My grandparents' house, built in 1917, had a closet in two adjoining rooms that was attached. Great for playing hide and seek and such, and just enough to set my kiddish mind buzzing. When we rebuilt our side porch in my childhood home (built in 1928), we found all sorts of stuff in the ground beneath--old bottles, vases and a Depression-Era girl's shoe. Even my mother's current house, which was built in the fifties, has a fairly large room behind a wooden door under the basement stairs. It's all white cinderblocks (doesn't match the rest of the basement at all), lit with a single light bulb. Really strange, creepy space. We call it "The Dungeon" natch, and it's existence makes doing laundry down there late at night a little spooky.

So I wouldn't discount finding an extra space or even just some hidden wonders even in a more modern home. People tend to leave stuff behind.
posted by PhoBWanKenobi at 9:12 AM on April 10, 2010


During a brief time in my childhood I lived in a cut up old Victorian in Port Reading NJ. One house, three families. We had the highest floor and due to the cutting up, it had some strange features. You had to go up a flight of stairs, down a hallway, and up another flight to get to our apartment, the kitchen was super-tiny and had a twisting shared staircase down to the basement, and there was this odd little foyer separating our apartment from the hallway. A set of double doors with a shallow coat closet.

So that's the scene. now I'm like ...8 or something and pottering around the house cause I beat Zelda like 3 or 10 times already and I'd read all my books and I'm just wandering out looking for something to momentarily fascinate me when I come to this coat closet. I start rummaging around when I see some light at the bottom. Faint light, but it's there. Feeling around, it looks like the wall of the closet doesn't hit the floor. In fact the "wall" is just some painted balsa-wood or something. I can feel the nails and then, cause again I was bored, I grab a hammer and start removing them.

Pop! Pop! Pop! I drag a chair in to get the top ones. Pop! Pop! Pop! The false wall falls back and nearly knocks me off my chair. I look up and there is

a staircase.

Now, since like half the books I had already read were mystery books, I basically EXPLODED. I run UP that motherfucker and find the unused finished attic. It was clearly supposed to be a studio apartment or something at one point, but I guess they couldn't sell it as such so they just covered it up, which explains the odd foyer before our apartment and the shallow closet. I am ....overjoyed. It's a SECRET ROOM that is MINE cause I FOUND IT and I don't wanna share a room with Ryan and FINDERS KEEPERS. I move a mattress up there, my B&W TV and my NES, and all my books.Maybe there was more things! Another secret passageway or staircase! Like in CLUE!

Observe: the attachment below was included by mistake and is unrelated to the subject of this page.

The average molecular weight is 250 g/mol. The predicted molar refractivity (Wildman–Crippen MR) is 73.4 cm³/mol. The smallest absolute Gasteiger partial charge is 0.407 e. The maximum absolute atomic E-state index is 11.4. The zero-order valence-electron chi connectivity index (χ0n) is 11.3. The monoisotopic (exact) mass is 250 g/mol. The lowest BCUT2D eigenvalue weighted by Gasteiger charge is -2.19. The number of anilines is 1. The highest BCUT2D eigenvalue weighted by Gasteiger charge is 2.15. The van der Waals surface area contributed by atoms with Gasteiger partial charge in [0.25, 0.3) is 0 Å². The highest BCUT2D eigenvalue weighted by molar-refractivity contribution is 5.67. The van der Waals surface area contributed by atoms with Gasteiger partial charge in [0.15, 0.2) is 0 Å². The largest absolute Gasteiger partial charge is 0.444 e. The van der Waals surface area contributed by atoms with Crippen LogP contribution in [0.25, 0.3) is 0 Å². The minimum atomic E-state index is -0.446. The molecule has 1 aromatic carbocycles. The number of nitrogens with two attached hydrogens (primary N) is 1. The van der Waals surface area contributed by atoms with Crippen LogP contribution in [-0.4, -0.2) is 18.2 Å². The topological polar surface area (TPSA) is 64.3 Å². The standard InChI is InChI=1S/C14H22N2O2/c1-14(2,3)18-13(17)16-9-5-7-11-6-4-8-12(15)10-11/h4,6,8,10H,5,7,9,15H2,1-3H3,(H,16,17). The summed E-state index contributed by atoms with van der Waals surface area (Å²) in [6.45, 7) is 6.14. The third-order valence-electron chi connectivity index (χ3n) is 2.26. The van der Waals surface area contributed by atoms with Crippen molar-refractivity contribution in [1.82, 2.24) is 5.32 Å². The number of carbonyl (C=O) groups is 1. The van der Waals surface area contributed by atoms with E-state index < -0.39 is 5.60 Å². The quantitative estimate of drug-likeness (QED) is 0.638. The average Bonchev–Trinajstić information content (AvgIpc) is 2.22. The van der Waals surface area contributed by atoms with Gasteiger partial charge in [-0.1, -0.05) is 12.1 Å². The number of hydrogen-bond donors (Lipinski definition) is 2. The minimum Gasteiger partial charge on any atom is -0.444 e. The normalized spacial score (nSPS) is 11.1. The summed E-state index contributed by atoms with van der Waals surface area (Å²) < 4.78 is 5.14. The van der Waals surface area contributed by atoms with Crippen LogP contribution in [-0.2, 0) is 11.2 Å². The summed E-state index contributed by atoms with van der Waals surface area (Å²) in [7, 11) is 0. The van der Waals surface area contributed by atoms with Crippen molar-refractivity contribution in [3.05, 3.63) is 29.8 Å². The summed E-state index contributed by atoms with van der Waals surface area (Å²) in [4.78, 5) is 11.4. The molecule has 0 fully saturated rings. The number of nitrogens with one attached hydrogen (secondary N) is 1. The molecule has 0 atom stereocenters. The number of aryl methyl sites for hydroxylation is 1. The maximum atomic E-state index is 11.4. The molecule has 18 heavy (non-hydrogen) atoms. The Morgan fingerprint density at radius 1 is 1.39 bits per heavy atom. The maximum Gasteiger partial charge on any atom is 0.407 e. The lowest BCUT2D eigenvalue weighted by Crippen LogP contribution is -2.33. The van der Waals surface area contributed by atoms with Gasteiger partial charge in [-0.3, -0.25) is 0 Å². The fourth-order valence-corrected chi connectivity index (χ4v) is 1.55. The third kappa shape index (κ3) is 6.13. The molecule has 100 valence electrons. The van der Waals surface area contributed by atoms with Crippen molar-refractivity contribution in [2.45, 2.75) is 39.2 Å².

Then I find out the reason why the attic apartment was sealed up. There were only three small windows, and in the summer it would reach pass-out temperatures. Also, the local fire siren? The big air-raid one? Level with those windows. After Cat decided that peeing in random corners of the attic was the most fun thing ever, I pretty much stopped using it as a room and it slowly reverted to a catch-all pile of Christmas decorations and clothes we are totally going to donate to goodwill someday. But for one brief lazy afternoon, I actually got to be a Daring Boy Adventurer without being kidnapped by bandits or ghosts. Suck on that Coraline!
posted by The Whelk at 9:37 AM on April 10, 2010 [21 favorites]


Sorry, but I've played waaay too much "Thief".

Secret rooms above ground = super cool excitement time.

Secret rooms below ground = ARGH GET AWAY FROM ME! *holy water* *flash bomb* *flash bomb* *flash bomb* *flee, flee, flee* "save game* *turn on lights*.

Well, that or a fantastic dungeon wine cellar, but you're still not getting me down there without proper lighting and a 1m candle flashlight.
posted by sodium lights the horizon at 10:02 AM on April 10, 2010


I used to huddle up in my closet to read (it was my secret space) and always liked to think there might be some kind of secret room there, despite the fact that it was in the corner of the house and it would therefore have to bend some physical rules to exist.

One day I decided to pull up the old carpet and see what was underneath it. I found a newspaper from the 1960s. So that was probably about as cool as this.
posted by six-or-six-thirty at 10:04 AM on April 10, 2010